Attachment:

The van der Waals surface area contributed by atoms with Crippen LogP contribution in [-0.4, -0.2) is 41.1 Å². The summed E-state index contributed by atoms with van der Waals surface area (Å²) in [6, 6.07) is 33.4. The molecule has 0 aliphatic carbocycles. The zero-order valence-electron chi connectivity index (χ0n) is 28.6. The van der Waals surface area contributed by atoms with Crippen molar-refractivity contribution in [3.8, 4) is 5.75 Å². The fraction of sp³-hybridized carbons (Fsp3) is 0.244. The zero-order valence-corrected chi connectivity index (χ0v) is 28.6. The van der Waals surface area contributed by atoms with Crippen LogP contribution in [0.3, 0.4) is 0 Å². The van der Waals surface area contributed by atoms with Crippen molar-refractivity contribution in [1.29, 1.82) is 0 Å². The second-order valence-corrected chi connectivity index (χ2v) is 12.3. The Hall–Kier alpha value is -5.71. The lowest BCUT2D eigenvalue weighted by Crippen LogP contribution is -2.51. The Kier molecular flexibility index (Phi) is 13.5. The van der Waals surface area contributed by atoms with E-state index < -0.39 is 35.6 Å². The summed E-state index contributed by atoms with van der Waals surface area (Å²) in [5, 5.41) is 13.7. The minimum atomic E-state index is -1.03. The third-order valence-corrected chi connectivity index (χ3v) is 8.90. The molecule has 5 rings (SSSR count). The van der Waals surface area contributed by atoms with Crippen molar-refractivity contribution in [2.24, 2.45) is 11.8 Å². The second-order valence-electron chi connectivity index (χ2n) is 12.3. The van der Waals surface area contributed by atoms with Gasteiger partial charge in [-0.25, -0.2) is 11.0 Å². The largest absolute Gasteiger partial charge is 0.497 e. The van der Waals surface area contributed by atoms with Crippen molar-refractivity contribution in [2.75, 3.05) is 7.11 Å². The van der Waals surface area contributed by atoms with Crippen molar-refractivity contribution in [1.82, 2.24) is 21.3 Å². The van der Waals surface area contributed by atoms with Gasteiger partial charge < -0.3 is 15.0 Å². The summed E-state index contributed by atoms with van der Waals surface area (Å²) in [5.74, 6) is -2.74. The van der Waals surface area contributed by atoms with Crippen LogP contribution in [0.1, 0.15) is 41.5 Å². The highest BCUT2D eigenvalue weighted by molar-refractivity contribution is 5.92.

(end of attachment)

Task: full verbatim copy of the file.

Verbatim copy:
The van der Waals surface area contributed by atoms with Crippen LogP contribution in [-0.4, -0.2) is 41.1 Å². The summed E-state index contributed by atoms with van der Waals surface area (Å²) in [6, 6.07) is 33.4. The molecule has 0 aliphatic carbocycles. The zero-order valence-electron chi connectivity index (χ0n) is 28.6. The van der Waals surface area contributed by atoms with Crippen molar-refractivity contribution in [3.8, 4) is 5.75 Å². The fraction of sp³-hybridized carbons (Fsp3) is 0.244. The zero-order valence-corrected chi connectivity index (χ0v) is 28.6. The van der Waals surface area contributed by atoms with Crippen LogP contribution in [0.3, 0.4) is 0 Å². The van der Waals surface area contributed by atoms with Crippen molar-refractivity contribution in [1.29, 1.82) is 0 Å². The second-order valence-corrected chi connectivity index (χ2v) is 12.3. The Hall–Kier alpha value is -5.71. The lowest BCUT2D eigenvalue weighted by Crippen LogP contribution is -2.51. The Kier molecular flexibility index (Phi) is 13.5. The van der Waals surface area contributed by atoms with E-state index < -0.39 is 35.6 Å². The summed E-state index contributed by atoms with van der Waals surface area (Å²) in [5, 5.41) is 13.7. The minimum atomic E-state index is -1.03. The third-order valence-corrected chi connectivity index (χ3v) is 8.90. The molecule has 5 rings (SSSR count). The van der Waals surface area contributed by atoms with Crippen molar-refractivity contribution in [2.24, 2.45) is 11.8 Å². The second-order valence-electron chi connectivity index (χ2n) is 12.3. The van der Waals surface area contributed by atoms with Gasteiger partial charge in [-0.25, -0.2) is 11.0 Å². The largest absolute Gasteiger partial charge is 0.497 e. The van der Waals surface area contributed by atoms with Crippen molar-refractivity contribution in [2.75, 3.05) is 7.11 Å². The van der Waals surface area contributed by atoms with Crippen molar-refractivity contribution in [1.82, 2.24) is 21.3 Å². The van der Waals surface area contributed by atoms with Gasteiger partial charge < -0.3 is 15.0 Å². The summed E-state index contributed by atoms with van der Waals surface area (Å²) in [5.74, 6) is -2.74. The van der Waals surface area contributed by atoms with Crippen LogP contribution in [0.1, 0.15) is 41.5 Å². The highest BCUT2D eigenvalue weighted by molar-refractivity contribution is 5.92.